Wilco front man Jeff Tweedy referred to North Adams as the band's "home away from home" Sunday and Wilco's Solid Sound Festival at Mass MoCA appears to be solidly entrenched in the North Berkshire city. While not every Berkshire community is going to strike up such a fortuitous relationship with a popular act, the festival does show the advantages Berkshire County, with its natural beauty and name brand, has over many regions when it comes to exploring new ways to grow.

The first Solid Sound festival undoubtedly triggered images for many locals of a mini-Woodstock -- or worse a mini-Altamont -- with nudity, violence, drugs and rock ‘n' roll devastating the town. Wilco fans, however, quickly established themselves as solid citizens, laid back and good-natured, reflecting the persona of the popular alt-rock band. During the course of the three-day festival, city taverns, restaurants, hotels and other businesses got a significant boost in business and in return sang the praises of their friendly visitors from around the nation and world. The businesses reached out to the visitors by extending the hours they were open, and the city did the same by extending liquor license hours for the weekend.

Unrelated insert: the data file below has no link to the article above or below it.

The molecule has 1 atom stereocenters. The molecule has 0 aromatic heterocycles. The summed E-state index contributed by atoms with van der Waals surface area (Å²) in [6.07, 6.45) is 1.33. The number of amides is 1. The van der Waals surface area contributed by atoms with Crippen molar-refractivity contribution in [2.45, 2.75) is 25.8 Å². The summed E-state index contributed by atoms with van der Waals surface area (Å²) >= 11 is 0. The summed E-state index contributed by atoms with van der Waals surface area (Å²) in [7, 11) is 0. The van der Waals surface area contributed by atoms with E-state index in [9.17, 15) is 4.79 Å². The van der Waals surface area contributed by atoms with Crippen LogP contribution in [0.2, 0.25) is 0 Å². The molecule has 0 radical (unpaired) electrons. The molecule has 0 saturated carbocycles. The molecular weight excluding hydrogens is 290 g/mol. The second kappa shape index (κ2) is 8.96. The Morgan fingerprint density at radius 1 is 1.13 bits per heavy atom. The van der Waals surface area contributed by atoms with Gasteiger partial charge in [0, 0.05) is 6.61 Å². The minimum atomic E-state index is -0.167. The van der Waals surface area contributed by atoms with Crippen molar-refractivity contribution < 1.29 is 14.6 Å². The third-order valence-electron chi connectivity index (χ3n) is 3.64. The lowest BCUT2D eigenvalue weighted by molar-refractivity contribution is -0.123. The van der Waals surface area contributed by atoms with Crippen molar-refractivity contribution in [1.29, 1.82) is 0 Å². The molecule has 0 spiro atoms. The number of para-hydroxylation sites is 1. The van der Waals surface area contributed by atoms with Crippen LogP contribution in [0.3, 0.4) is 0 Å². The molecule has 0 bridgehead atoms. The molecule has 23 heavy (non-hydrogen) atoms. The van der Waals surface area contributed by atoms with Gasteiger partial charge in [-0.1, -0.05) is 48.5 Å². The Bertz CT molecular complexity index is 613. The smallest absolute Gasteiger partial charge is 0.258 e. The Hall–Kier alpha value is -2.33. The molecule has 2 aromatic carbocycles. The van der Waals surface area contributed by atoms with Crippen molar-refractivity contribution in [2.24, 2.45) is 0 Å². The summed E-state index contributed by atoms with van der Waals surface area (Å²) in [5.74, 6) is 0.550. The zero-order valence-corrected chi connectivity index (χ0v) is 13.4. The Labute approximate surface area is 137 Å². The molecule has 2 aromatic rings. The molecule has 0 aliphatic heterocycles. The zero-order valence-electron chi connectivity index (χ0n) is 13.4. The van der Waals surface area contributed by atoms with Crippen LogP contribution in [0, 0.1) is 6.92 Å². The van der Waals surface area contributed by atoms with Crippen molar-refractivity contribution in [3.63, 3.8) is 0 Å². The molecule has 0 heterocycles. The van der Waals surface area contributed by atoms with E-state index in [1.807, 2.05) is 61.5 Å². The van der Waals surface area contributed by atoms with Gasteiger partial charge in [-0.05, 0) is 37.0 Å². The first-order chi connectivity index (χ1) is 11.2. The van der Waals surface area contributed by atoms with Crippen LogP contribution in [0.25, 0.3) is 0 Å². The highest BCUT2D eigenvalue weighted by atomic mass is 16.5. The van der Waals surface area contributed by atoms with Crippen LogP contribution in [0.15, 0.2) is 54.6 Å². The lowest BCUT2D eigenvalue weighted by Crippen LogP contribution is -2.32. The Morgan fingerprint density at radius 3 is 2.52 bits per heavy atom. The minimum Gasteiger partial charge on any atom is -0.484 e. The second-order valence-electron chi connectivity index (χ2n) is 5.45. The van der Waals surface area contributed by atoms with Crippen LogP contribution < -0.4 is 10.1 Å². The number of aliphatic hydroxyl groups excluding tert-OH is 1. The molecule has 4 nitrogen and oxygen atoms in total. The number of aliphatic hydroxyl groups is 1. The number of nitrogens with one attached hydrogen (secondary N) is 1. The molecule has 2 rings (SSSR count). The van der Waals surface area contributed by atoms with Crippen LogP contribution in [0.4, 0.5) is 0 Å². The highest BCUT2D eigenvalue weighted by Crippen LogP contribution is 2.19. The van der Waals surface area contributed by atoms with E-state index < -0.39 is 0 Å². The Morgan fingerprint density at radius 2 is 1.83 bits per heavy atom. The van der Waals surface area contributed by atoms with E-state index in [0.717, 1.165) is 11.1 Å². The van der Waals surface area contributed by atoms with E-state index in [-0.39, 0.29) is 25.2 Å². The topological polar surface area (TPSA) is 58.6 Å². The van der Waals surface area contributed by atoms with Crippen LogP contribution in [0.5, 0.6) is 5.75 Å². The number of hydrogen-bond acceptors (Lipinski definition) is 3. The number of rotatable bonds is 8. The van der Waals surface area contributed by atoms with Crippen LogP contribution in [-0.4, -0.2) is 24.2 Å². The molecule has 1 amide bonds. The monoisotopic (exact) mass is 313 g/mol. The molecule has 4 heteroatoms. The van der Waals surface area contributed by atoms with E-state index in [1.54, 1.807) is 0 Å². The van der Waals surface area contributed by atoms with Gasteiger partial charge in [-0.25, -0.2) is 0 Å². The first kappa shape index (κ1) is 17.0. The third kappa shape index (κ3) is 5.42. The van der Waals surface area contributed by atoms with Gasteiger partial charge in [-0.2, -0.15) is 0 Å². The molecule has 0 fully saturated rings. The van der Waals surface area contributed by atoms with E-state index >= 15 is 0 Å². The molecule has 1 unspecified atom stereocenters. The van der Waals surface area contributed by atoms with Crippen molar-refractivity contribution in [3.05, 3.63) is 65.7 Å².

Mass MoCA combined with the band to provide a wide variety of weekend activities that also offered Wilco fans an opportunity to explore the museum. Volunteers pitched in and police and EMTs were ready to help but enjoyed a trouble-free three days.

It's impossible to predict when an opportunity will come but North Adams was ready for its opportunity when Wilco, fresh off a successful concert at Tanglewood, went looking for a place to establish a festival. The city grabbed its opportunity and Wilco now has a home away from home. The Berkshires are a good place for opportunities to arrive on the arts and culture front and communities should be poised to take advantage of them.